Major Marquis Warren (Samuel L. Jackson) is a uniformed military officer walking on the Overland Trail in Wyoming after the US Civil War. He flags down a stage coach and asks for a ride before a blizzard hits. The reluctant passenger, John “the hangman” Ruth (played by a hefty Kurt Russell), doesn’t want anyone on board. He’s taking a woman wantedTHE HATEFUL EIGHT for murder to be hanged in Red Rock, and collecting the 10,000 bucks. But he relents when he recognizes the Major – they met once before, and Ruth was impressed to see a black man carrying a handwritten letter from Abraham Lincoln himself. And, it turns out, there once was a very high bounty on the Major’s head. The prisoner is Daisy Domergue (Jennifer Jason Leigh) a foul-mouthed murderess with a black eye. She is handcuffed to John Ruth who will only give her up to the to the Sheriff of Red Rock. Warren is also a bounty hunter and carries the bodies THE HATEFUL EIGHTof outlaws he wants to give to sherriff. And who do they meet next? Why Chris Mannix (Walter Goggins) a notorious southern renegade from the war, who claims to be… the newly-appointed Sherriff of Red Rock! But can he – or any of them – be trusted? Or do they all just want to claim the reward or to free the prisoner.

The snow falls harder till they reach Minnie’s Haberdashery, an inn on the trail. Inside are four unfamiliar men: Oswaldo Mobray (Tim Roth) a fancy-talking English hangman, General Sandy Smithers (Bruce Dern), a Kentucky Fried confederate racist; Joe Gage, a cow-puncher wearing suspiciously clean duds (Michael Madsen) and Mexican Bob (Demian Bichir), an unknown THE HATEFUL EIGHTman who says he’s filling in for Minnie.

Each of the eight is filled with racist bile, hidden secrets, and countless skeletons in their respective closets. Which of them are the good guys and which are the bad guys. And will any of the hateful eight survive till morning?

I enjoyed this movie, though it’s not for everyone. It’s three hours long, and made in the old style, complete with an overture, an intermission, and a soundtrack by the king of spaghetti westerns, Ennio Moricone. And it’s THE HATEFUL EIGHTbeing shown on 70mm film in Panavision. Super wide screen. And while technically a Western, the story is more like an Agatha Christie locked-room mystery: who can be trusted and who is a secret killer? The film gives what we expect from Tarantino: flawless recreations of the look and feel of old movies, extreme violence, and stretching the boundaries of what people will allow on the screen. All of the characters are amazing, especially Goggins as the Sherriff and Jennifer Jason Leigh as the foul mouthed woman. I never felt bored.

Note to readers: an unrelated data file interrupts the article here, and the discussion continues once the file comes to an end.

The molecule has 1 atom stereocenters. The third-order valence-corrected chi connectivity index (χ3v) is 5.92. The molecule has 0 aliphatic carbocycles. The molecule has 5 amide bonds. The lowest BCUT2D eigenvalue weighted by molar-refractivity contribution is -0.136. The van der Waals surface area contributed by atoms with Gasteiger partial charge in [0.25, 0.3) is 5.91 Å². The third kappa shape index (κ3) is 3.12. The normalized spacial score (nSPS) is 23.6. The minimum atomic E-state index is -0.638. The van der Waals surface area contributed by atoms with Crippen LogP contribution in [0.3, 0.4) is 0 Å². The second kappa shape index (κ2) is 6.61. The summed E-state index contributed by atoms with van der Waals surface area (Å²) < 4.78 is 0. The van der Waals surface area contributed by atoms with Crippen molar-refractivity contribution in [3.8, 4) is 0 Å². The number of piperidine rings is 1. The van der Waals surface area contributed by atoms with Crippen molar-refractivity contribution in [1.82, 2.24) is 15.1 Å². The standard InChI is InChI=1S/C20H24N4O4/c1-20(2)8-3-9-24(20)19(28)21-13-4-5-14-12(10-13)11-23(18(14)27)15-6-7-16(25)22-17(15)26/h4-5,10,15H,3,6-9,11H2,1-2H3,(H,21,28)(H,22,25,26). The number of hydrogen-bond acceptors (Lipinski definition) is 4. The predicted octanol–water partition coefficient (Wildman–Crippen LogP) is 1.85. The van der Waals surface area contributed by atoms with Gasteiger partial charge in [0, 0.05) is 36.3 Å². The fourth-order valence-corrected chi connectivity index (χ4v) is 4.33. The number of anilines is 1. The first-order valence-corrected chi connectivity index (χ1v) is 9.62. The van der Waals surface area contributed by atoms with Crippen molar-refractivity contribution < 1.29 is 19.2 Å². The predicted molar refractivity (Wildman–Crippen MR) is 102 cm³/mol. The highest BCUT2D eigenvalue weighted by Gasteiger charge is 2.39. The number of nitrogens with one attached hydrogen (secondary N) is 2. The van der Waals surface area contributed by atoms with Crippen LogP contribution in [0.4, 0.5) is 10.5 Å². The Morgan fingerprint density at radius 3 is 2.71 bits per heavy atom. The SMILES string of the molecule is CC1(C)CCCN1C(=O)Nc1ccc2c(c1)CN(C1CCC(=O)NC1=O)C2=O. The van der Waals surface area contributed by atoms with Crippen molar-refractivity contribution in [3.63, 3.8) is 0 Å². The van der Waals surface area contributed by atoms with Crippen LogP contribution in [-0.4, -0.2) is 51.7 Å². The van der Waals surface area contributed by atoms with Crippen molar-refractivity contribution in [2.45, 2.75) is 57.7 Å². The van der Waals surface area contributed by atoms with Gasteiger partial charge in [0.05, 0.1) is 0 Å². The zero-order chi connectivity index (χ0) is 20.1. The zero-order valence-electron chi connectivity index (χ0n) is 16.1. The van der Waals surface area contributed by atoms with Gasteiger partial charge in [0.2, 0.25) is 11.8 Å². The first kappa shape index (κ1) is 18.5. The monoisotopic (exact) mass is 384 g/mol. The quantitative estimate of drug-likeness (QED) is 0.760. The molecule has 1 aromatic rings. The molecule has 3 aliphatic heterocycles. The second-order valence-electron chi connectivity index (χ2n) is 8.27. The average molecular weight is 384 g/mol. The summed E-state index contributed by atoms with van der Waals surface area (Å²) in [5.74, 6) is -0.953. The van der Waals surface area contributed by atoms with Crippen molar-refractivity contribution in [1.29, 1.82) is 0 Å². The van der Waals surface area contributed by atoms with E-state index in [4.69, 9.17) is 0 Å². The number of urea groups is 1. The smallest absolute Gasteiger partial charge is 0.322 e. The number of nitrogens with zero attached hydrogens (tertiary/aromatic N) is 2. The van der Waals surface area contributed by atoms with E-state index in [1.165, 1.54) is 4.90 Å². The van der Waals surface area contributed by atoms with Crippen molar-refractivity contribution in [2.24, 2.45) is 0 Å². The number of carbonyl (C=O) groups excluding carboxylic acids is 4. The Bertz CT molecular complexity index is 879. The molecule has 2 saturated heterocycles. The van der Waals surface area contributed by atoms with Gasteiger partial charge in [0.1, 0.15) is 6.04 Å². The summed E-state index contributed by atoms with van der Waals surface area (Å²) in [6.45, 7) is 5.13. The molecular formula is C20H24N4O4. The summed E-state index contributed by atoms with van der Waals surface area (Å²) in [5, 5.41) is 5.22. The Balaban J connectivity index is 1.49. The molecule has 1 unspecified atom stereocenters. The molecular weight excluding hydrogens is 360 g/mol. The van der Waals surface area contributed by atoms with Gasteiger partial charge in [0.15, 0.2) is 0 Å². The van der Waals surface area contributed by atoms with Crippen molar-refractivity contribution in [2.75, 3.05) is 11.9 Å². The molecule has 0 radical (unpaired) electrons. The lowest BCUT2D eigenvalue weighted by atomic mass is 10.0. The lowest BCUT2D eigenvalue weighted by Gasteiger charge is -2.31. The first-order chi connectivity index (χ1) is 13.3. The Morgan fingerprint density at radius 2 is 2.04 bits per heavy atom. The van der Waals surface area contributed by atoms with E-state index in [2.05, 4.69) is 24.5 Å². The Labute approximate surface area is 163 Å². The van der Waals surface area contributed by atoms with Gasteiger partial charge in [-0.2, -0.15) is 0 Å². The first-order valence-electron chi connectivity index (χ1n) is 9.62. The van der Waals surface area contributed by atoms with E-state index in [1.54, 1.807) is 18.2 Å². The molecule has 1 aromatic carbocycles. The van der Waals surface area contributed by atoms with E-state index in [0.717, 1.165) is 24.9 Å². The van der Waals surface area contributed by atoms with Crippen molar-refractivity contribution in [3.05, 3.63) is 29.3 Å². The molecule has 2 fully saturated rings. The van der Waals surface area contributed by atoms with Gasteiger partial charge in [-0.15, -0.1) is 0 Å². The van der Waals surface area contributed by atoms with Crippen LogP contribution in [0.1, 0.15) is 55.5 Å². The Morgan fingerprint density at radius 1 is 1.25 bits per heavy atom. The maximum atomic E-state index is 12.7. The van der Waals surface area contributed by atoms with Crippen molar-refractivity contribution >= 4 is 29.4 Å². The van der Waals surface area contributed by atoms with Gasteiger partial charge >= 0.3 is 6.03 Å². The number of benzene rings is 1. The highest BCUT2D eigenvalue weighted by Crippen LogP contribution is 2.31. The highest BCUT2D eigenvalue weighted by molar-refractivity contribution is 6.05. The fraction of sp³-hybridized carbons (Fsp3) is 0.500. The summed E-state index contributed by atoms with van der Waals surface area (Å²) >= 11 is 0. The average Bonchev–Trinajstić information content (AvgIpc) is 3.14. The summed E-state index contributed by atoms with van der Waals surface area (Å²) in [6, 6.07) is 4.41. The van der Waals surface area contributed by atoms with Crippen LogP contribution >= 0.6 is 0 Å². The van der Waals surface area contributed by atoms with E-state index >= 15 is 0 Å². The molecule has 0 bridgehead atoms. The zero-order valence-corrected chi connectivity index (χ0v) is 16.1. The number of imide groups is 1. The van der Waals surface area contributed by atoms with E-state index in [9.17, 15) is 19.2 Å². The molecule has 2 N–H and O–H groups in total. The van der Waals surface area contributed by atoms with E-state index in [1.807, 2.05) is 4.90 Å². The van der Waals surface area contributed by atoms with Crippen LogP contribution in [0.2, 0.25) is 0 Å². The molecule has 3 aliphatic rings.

But it does leave me uncomfortable for a couple of reasons. For one, the only THE HATEFUL EIGHTblack and female characters are constantly called the B word and the N word. Second, for a western there are virtually no fist fights – lots of shooting but not much punching. The exception is Daisy. She starts out with a black eye, and from there, she gets punch in the face many times by many characters. (I guess that’s supposed to be funny or shocking.) But it made me wonder: why all the men beating up the woman? Still, if Tarantino movies are your thing, The Hateful Eight won’t disappoint.

The Hateful Eight and Son Of Saul both open today in Toronto; check your local listings.

This is Daniel Garber at the Movies, each Friday morning, on CIUT 89.5 FM and on my website, culturalmining.com